Amelia Earhart: Why the mystery continues

Today's Google Doodle honors Amelia Earhart even as the latest $2.2 million search for her plane runs afoul of a Pacific Island reef. The famous aviatrix would have been 115 today.

Google honors Amelia Earhart with a doodle on her birthday. The aviatrix would be 115 years old today.
Famed aviatrix Amelia Earhart is pictured with her Lockheed Electra10E before her ill fated quest to fly around the world in 1937. Seventy-five years after Amelia Earhart disappeared over the Pacific, researchers have called off the latest search for wreckage of her plane.

Today Google celebrates the 115th birthday of aviatrix Amelia Earhart – and one of the great unsolved 20th-century mysteries. 

Sorry, Amelia, no birthday present this year. But it's not been for a lack of trying.

Throughout the years there have been a number of search attempts to find Earhart or wreckage of her plane. Now 75 years after she vanished in her Lockheed Model 10 Electra over the Pacific Ocean, the most recent hope of finding evidence of Earhart's plane is fading.  

Discovery News reported last week that a $2.2 million expedition by The International Group for Historic Aircraft Recovery (TIGHAR) came to an end due to the challenges of exploring a steep, underwater coral cliff.

You remember, a couple of months ago, Secretary of State Hillary Clinton held a press conference, and gave an boost to the credibility to the TIGHAR hunt for Earhart's plane.

TIGHAR researchers believed that when Earhart and her navigator Fred Noonan went missing July 2, 1937, they made an emergency landing on a reef near the uninhabited island Nikumaroro.

“Everything has pointed to the airplane having gone over the edge of that reef in a particular spot and the wreckage ought to be right down there,” Rick Gillespie, the founder and executive director of TIGHAR, told The Associated Press in early July. There were reports of a 1937 British photo that showed the wreckage of the plane in the background.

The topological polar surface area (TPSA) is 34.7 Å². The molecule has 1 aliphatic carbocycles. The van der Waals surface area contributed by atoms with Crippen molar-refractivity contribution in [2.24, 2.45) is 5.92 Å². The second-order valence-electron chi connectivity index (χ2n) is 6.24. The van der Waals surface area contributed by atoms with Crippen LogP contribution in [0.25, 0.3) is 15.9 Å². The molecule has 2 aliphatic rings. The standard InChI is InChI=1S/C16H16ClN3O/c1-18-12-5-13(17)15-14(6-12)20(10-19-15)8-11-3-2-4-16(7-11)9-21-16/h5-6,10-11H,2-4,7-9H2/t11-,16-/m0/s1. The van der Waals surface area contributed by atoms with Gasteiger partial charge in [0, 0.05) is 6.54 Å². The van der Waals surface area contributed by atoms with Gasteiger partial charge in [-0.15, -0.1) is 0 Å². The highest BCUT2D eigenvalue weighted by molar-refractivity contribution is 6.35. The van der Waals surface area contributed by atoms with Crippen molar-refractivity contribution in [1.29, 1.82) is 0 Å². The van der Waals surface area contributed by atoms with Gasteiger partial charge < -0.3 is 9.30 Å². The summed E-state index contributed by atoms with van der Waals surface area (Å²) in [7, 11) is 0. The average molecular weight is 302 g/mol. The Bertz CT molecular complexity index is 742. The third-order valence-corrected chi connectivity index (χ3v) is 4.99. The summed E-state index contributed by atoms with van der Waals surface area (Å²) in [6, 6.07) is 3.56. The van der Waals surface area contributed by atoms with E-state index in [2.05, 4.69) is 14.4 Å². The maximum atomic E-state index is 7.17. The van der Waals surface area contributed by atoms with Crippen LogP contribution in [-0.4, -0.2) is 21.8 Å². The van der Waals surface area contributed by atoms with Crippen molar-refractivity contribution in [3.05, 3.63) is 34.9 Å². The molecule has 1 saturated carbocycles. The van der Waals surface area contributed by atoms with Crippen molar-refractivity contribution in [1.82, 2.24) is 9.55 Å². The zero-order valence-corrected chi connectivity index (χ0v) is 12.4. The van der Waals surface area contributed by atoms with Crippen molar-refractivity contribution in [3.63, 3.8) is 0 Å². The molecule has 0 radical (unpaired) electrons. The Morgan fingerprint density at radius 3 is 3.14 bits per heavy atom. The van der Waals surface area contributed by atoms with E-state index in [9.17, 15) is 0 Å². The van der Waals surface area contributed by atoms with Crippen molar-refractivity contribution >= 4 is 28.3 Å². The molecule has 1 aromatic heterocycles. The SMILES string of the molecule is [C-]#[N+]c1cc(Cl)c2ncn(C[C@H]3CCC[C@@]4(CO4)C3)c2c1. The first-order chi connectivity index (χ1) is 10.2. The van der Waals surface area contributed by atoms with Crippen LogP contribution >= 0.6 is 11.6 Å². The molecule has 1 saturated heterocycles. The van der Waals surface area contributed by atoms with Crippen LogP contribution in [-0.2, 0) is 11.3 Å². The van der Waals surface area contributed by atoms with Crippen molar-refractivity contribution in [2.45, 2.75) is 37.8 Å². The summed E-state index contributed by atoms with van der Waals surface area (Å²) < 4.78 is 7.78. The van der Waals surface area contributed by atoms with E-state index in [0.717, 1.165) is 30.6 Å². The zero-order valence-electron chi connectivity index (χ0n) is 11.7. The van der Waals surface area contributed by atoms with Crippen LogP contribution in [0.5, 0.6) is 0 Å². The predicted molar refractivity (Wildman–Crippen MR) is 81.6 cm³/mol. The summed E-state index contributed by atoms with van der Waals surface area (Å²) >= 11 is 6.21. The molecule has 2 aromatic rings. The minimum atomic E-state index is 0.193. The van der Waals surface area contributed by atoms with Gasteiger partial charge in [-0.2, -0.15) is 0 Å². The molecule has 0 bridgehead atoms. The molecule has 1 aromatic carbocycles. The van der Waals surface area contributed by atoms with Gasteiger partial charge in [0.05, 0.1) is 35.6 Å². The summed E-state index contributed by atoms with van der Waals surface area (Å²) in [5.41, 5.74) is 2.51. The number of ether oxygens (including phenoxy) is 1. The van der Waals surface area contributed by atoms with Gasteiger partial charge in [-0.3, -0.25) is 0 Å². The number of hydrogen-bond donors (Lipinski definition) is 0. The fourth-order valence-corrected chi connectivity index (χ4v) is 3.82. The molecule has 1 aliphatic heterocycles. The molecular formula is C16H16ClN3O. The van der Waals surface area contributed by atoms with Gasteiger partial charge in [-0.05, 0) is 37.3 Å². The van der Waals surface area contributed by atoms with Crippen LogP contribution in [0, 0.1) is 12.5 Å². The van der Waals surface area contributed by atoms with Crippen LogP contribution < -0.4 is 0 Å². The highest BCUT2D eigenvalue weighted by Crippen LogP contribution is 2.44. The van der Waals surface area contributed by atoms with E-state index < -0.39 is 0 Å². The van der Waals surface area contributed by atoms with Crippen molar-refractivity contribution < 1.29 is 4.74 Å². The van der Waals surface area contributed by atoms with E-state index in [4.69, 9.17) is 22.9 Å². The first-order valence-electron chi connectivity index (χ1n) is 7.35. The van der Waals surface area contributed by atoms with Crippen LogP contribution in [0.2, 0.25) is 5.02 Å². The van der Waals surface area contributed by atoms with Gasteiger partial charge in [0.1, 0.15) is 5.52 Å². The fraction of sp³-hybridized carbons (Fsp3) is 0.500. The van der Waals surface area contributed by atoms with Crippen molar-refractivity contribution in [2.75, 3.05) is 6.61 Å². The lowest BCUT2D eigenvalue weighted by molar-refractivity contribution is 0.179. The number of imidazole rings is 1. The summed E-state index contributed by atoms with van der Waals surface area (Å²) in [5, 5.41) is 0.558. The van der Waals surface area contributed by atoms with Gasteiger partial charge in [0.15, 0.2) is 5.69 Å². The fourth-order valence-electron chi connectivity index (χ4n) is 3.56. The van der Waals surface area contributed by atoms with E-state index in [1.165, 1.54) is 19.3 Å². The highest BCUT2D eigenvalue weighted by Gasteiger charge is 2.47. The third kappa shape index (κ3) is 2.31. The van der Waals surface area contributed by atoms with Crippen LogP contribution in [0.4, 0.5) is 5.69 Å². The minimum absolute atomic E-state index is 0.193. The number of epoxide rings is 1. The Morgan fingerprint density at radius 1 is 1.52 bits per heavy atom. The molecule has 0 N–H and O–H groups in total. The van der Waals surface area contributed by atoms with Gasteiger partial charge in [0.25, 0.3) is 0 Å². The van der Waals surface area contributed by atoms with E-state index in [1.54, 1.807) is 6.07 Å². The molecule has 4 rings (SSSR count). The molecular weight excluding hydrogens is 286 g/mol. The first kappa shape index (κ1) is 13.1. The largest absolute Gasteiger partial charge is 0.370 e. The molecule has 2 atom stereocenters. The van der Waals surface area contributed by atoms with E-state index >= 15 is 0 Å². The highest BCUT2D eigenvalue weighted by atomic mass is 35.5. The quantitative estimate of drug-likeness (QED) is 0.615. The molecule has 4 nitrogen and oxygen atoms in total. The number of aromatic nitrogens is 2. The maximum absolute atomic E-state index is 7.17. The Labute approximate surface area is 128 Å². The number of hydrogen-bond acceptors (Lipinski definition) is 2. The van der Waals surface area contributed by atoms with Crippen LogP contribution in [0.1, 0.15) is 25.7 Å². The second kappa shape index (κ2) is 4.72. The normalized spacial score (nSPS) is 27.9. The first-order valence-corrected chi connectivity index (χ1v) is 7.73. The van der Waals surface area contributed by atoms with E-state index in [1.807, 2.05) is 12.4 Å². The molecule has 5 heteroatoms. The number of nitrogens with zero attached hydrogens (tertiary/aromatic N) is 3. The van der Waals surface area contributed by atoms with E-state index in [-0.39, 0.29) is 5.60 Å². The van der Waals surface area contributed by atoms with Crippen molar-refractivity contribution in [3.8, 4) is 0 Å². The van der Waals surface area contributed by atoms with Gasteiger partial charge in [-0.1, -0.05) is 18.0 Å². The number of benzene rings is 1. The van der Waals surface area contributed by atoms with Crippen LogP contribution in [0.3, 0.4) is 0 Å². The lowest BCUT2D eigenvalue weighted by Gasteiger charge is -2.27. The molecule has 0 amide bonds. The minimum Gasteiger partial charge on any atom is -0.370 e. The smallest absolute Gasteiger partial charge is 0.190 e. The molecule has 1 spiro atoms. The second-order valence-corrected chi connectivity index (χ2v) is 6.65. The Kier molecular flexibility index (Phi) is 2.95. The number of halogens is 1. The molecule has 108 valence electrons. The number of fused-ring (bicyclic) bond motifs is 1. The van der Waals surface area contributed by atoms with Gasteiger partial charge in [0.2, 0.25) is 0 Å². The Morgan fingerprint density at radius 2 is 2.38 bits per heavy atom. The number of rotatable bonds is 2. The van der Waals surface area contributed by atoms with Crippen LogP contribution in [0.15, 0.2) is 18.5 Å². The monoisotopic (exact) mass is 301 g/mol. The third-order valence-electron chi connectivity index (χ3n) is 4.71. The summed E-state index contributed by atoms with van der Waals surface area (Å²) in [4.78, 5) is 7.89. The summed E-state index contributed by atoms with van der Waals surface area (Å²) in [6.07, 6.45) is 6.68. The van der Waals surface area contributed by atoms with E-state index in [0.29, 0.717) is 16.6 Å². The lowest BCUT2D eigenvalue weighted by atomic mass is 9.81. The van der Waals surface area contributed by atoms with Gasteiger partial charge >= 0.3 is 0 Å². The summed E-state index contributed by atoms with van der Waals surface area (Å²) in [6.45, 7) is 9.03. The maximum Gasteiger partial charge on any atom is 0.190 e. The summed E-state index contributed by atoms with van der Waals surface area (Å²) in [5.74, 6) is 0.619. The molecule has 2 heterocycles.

“We’re going to search where it ‘should be,’” he said. “And maybe it’s there, maybe it’s not. And there’s no way to know unless you go and look.”

But last week, TIGHAR called off the expedition because of the difficulty of searching the reef.  The slope of the reef was quite steep, and it was filled with nooks, crannies, caves, and crevices. One researcher at TIGHAR questioned the feasibility of the search.

In addition, two "targets" – which they thought could have been part of the wreckage of Earhart's plane – turned out to be a large coral boulder and a piece of the keel from The Norwich City, a well-known ship wreck.

“Given what we now know about this place, is it reasonable to think that an airplane which sank here 75 years ago is findable?” asked Patricia Thrasher, TIGHAR’s president, in an interview with Discovery News. “It would be easy to go over and over and over the same territory for weeks and still not really cover it all." And added Thrasher: "The aircraft could have floated away, as well.”

The TIGHAR search, funded in part by Discovery Channel and FedEx, began on July 3, and was scheduled to last about 26 days. Since 1989, TIGHAR has conducted 10 expeditions near Nikumaroro Island, which is part of the Pacific nation of Kiribati.

TIGHAR researchers say that significant finds on Nikumaroro lead them to continue to believe Earhart and Noonan may have survived as castaways there for some time. They found a zipper from the 1930s, a cosmetic bottle – possibly for anti-freckle cream – and human bone fragments.

Other researchers who have been involved in searching for clues to Earhart’s disappearance say TIGHAR has been looking in the wrong place. Earhart, who was attempting to become the first woman to circumnavigate the globe, had planned to stop and refuel on Howland Island. Some say she wouldn’t have had enough fuel to make it to Nikumaroro, which is about 400 miles southeast of Howland Island.

They also point to Earhart’s last radio transmission; it is thought that when Earhart made her last radio call she was within 75 miles of Howland Island, though the surrounding area has been comprehensively searched.

TIGHAR points to other radio signals they say came from Nikumaroro; radio signals that at the time were dismissed as a hoax and then forgotten.

“Radio distress calls believed to have been sent from the missing plane dominated the headlines and drove much of the US Coast Guard and Navy search,” Gillespie told Discovery News. “When the search failed, all of the reported post-loss radio signals were categorically dismissed as bogus and have been largely ignored ever since.”

Other artifacts found throughout the years point to long-term habitation on the island. Broken pieces of glass could have been used as cutting or scraping tools, and large numbers of fish and bird bones near ash and charcoal deposits suggest someone was surviving on the island.

Researchers also found a pocket knife, part of a man’s shoe, and part of a woman’s shoe, all thought to be clues to Earhart’s disappearance.

Other rumors have included a theory that Earhart was really a spy for the US, and was captured by the Japanese.

Baring hard evidence, for now it seems, Earhart's disappearance will remain as mysterious as ever.

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